NOAA Teacher at Sea
Aboard NOAA Ship Rainier
August 16 – September 5, 2014
Mission: Hydrographic Survey
Geographical Area of Survey: Woody Island Channel, Kodiak, Alaska
Date: August 22, 2014
Temperature & Weather: 11.5° C (53° F), Cloudy, Rainy
Science & Technology Log
Today was ‘Day 4’ of surveying in the Woody Island Channel next to Kodiak, Alaska. The Woody Island Channel is a very busy waterway leading ships, boats, and vessels of all sizes into Kodiak. The problem at the moment is that much of the Woody Island Channel has shoals (shallow areas) and rocks. This can be very dangerous, especially since the channel has not been surveyed or mapped since the 1940’s! At that, in the 40s, surveyors were using Lead Lines to map the ocean floor. Lead Lines were long ropes, marked with measurements, and with a weight at the end, that were thrown out to measure the depth of the water. Lead Lines were considered very accurate for their time. The problem with Lead Lines is that there was no way for surveyors to map the entire ocean floor–the lead line only gave a measurement of depth in one location (point) at a time.
Today, NOAA Hydrographers use Multibeam Echosounders. A Multibeam Echosounder uses sonar to send out hundreds of sound pulses and measures how long it takes for those pulses to come back. The multibeam echosounder is attached to the hull, or bottom, of the survey launches. To find out how deep the ocean floor is in an area, depths are generated by measuring how much time it takes for each of hundreds of sound pulses to be sent out from the echosounder, through the water to the ocean floor and back again. The sound pulses are sent out from the echosounder in an array almost like that of a flashlight.
The deeper the water, the wider the swath (band of sound pulses). The more shoal (shallow) the water, the smaller the swath. Basically, a wider area can be surveyed when the water is deeper. This means that surveying near shore, near rocky areas, and near harbors can be very time consuming. These surveys do need to be completed, however, if they are in navigationally significant areas, like the Woody Island Channel that Rainier is surveying right now.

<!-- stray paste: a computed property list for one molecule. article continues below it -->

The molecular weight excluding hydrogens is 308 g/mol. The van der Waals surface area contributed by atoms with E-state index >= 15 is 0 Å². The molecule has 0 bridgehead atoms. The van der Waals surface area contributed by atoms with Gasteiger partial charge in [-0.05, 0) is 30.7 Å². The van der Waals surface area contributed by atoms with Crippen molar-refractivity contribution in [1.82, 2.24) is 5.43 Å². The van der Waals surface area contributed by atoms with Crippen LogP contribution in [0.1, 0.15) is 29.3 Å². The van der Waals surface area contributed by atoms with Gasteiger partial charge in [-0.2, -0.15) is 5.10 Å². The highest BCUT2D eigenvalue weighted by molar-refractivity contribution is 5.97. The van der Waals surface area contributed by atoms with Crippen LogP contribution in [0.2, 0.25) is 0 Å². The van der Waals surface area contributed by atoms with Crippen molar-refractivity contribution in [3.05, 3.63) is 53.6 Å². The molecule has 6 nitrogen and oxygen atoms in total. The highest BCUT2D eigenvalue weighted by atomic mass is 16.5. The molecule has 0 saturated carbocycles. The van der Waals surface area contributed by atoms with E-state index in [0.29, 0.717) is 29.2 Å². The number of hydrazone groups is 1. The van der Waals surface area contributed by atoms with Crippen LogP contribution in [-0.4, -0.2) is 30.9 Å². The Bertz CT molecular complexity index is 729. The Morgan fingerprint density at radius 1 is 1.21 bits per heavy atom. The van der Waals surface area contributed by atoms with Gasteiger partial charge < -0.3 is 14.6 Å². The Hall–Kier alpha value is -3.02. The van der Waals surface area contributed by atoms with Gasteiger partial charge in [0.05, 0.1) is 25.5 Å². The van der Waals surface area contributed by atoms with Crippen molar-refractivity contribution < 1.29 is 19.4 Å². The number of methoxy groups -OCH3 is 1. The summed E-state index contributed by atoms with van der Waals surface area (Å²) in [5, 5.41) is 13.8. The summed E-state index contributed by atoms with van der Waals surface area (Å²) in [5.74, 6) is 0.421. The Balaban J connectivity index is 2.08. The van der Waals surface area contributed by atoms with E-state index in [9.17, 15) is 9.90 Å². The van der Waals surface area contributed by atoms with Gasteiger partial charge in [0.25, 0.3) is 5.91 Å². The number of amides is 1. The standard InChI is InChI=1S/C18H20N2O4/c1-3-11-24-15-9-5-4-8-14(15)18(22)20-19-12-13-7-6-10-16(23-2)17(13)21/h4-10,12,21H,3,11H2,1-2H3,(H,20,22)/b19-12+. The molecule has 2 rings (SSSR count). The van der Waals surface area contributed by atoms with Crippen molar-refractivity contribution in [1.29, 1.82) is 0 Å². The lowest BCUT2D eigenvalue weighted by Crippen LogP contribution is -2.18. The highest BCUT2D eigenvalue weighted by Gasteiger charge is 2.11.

Technological advances over the years have made it more efficient and more accurate to survey the oceans.
Using multibeam sonar, the Rainier has surveyed thousands of linear nautical miles of ocean in the past couple of years. In 2012 the Rainier was away from its home port in Newport, Oregon for 179 days–surveying 605 square nautical miles and 9,040 liner nautical miles. In 2013 Rainier was away from its home port for 169 days – surveying 640 square nautical miles and 7,400 linear nautical miles. It is NOAA’s goal to get 10,000 linear nautical miles surveyed each field season between all four of its Hydro ships: Rainier, Fairweather, Thomas Jefferson, and Ferdinand R. Hassler. Several years, the Rainier has come close to this on its own!
I have spent the last four days out on the survey launches, gathering data, with a bunch of amazing people. I have had the opportunity to drive a launch several times, with skilled Coxwain and Able Seaman Jeff Mays supervising me and helping me adjust to the differences in driving/steering a heavy boat versus driving my car at home. Jeff always took back over when we got to a rocky area or area that was shoaling up quickly. I am grateful to him, however, for the opportunity. As with any skill that needs to be practiced, I got a little better each time I drove. (Trying to steer in a straight line/path on the water when dealing with wind, water currents, waves, wakes from other boats, and the boats themselves is tough! At least for me. Coxwains Dennis Brooks and Jeff Mays make it look easy, and always kept me feeling safe aboard the launch boats!)
For My Students
Below is an update on my Alaskan Wildlife sightings. Remember, these are all animals I have been within 20 feet of (except for the bear). Along with the wildlife in the graph below, I have also seen hundreds of birds from a distance and several romp of otter (large groups).
Can you help me identify the pictures below? It can be quite difficult to identify creatures and “stuff” in the dark ocean waters.